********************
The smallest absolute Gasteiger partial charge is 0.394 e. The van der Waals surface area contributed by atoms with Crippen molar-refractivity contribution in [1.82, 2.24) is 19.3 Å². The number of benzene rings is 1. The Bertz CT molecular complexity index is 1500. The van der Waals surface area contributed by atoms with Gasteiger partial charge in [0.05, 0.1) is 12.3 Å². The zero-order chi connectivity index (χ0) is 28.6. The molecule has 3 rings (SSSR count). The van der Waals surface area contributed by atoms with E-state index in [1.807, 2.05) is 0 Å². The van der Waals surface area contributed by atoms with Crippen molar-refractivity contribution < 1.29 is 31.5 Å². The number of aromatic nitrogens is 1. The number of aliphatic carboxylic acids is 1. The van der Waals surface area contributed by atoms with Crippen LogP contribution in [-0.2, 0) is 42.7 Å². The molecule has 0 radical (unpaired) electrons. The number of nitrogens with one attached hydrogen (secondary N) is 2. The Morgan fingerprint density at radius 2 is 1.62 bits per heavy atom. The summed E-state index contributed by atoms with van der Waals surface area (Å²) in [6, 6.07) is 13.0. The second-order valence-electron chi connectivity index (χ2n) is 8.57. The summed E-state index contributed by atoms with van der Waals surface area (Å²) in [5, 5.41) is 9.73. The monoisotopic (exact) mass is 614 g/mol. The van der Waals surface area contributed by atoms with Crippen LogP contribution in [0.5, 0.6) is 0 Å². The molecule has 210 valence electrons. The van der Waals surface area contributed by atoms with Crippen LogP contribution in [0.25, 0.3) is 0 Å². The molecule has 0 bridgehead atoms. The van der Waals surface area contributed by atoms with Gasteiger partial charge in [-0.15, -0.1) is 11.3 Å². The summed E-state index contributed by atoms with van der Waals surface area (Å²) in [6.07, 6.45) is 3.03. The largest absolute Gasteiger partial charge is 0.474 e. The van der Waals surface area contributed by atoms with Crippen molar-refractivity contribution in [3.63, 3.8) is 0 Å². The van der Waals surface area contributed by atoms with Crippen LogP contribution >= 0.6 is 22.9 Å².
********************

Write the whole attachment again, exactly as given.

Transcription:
The smallest absolute Gasteiger partial charge is 0.394 e. The van der Waals surface area contributed by atoms with Crippen molar-refractivity contribution in [1.82, 2.24) is 19.3 Å². The number of benzene rings is 1. The Bertz CT molecular complexity index is 1500. The van der Waals surface area contributed by atoms with Gasteiger partial charge in [0.05, 0.1) is 12.3 Å². The zero-order chi connectivity index (χ0) is 28.6. The molecule has 3 rings (SSSR count). The van der Waals surface area contributed by atoms with E-state index in [1.807, 2.05) is 0 Å². The van der Waals surface area contributed by atoms with Crippen molar-refractivity contribution < 1.29 is 31.5 Å². The number of aromatic nitrogens is 1. The number of aliphatic carboxylic acids is 1. The van der Waals surface area contributed by atoms with Crippen LogP contribution in [-0.2, 0) is 42.7 Å². The molecule has 0 radical (unpaired) electrons. The number of nitrogens with one attached hydrogen (secondary N) is 2. The Morgan fingerprint density at radius 2 is 1.62 bits per heavy atom. The summed E-state index contributed by atoms with van der Waals surface area (Å²) in [6, 6.07) is 13.0. The second-order valence-electron chi connectivity index (χ2n) is 8.57. The summed E-state index contributed by atoms with van der Waals surface area (Å²) in [5, 5.41) is 9.73. The monoisotopic (exact) mass is 614 g/mol. The van der Waals surface area contributed by atoms with Crippen LogP contribution in [0.5, 0.6) is 0 Å². The molecule has 210 valence electrons. The van der Waals surface area contributed by atoms with Crippen LogP contribution in [0.25, 0.3) is 0 Å². The molecule has 0 bridgehead atoms. The van der Waals surface area contributed by atoms with Gasteiger partial charge in [-0.15, -0.1) is 11.3 Å². The summed E-state index contributed by atoms with van der Waals surface area (Å²) in [6.07, 6.45) is 3.03. The largest absolute Gasteiger partial charge is 0.474 e. The van der Waals surface area contributed by atoms with Crippen molar-refractivity contribution in [3.63, 3.8) is 0 Å². The van der Waals surface area contributed by atoms with Crippen LogP contribution >= 0.6 is 22.9 Å².